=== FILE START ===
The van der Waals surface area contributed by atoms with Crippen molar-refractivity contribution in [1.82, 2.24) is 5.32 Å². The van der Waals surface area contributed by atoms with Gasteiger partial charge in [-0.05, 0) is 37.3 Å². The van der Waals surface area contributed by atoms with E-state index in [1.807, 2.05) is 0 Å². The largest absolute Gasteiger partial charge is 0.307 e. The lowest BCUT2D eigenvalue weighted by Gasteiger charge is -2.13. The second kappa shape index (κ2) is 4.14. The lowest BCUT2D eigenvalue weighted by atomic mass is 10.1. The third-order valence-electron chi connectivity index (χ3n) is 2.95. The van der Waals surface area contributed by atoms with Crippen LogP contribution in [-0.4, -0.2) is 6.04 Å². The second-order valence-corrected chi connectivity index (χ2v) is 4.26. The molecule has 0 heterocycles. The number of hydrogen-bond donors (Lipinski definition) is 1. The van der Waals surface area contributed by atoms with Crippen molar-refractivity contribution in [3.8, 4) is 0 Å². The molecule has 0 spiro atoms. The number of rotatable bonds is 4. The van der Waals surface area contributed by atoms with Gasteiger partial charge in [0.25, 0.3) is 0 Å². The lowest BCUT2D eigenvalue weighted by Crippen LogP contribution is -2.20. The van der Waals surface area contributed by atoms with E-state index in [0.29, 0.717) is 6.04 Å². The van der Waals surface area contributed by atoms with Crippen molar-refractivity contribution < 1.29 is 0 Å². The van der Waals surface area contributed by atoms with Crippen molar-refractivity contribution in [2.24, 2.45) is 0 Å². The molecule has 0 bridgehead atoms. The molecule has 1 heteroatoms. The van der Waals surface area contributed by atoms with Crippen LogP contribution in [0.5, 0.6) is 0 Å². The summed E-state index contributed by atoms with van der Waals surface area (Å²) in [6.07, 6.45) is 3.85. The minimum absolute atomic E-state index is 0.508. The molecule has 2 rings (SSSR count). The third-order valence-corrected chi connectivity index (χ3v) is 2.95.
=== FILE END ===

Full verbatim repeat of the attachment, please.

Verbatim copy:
The van der Waals surface area contributed by atoms with Crippen molar-refractivity contribution in [1.82, 2.24) is 5.32 Å². The van der Waals surface area contributed by atoms with Gasteiger partial charge in [-0.05, 0) is 37.3 Å². The van der Waals surface area contributed by atoms with E-state index in [1.807, 2.05) is 0 Å². The largest absolute Gasteiger partial charge is 0.307 e. The lowest BCUT2D eigenvalue weighted by Gasteiger charge is -2.13. The second kappa shape index (κ2) is 4.14. The lowest BCUT2D eigenvalue weighted by atomic mass is 10.1. The third-order valence-electron chi connectivity index (χ3n) is 2.95. The van der Waals surface area contributed by atoms with Crippen LogP contribution in [-0.4, -0.2) is 6.04 Å². The second-order valence-corrected chi connectivity index (χ2v) is 4.26. The molecule has 0 heterocycles. The number of hydrogen-bond donors (Lipinski definition) is 1. The van der Waals surface area contributed by atoms with Crippen molar-refractivity contribution in [3.8, 4) is 0 Å². The molecule has 0 spiro atoms. The number of rotatable bonds is 4. The van der Waals surface area contributed by atoms with Gasteiger partial charge in [0.25, 0.3) is 0 Å². The lowest BCUT2D eigenvalue weighted by Crippen LogP contribution is -2.20. The van der Waals surface area contributed by atoms with E-state index in [0.29, 0.717) is 6.04 Å². The van der Waals surface area contributed by atoms with Crippen molar-refractivity contribution < 1.29 is 0 Å². The van der Waals surface area contributed by atoms with Crippen molar-refractivity contribution in [2.24, 2.45) is 0 Å². The molecule has 0 bridgehead atoms. The molecule has 1 heteroatoms. The van der Waals surface area contributed by atoms with Crippen LogP contribution in [0.5, 0.6) is 0 Å². The summed E-state index contributed by atoms with van der Waals surface area (Å²) in [6.07, 6.45) is 3.85. The minimum absolute atomic E-state index is 0.508. The molecule has 2 rings (SSSR count). The third-order valence-corrected chi connectivity index (χ3v) is 2.95.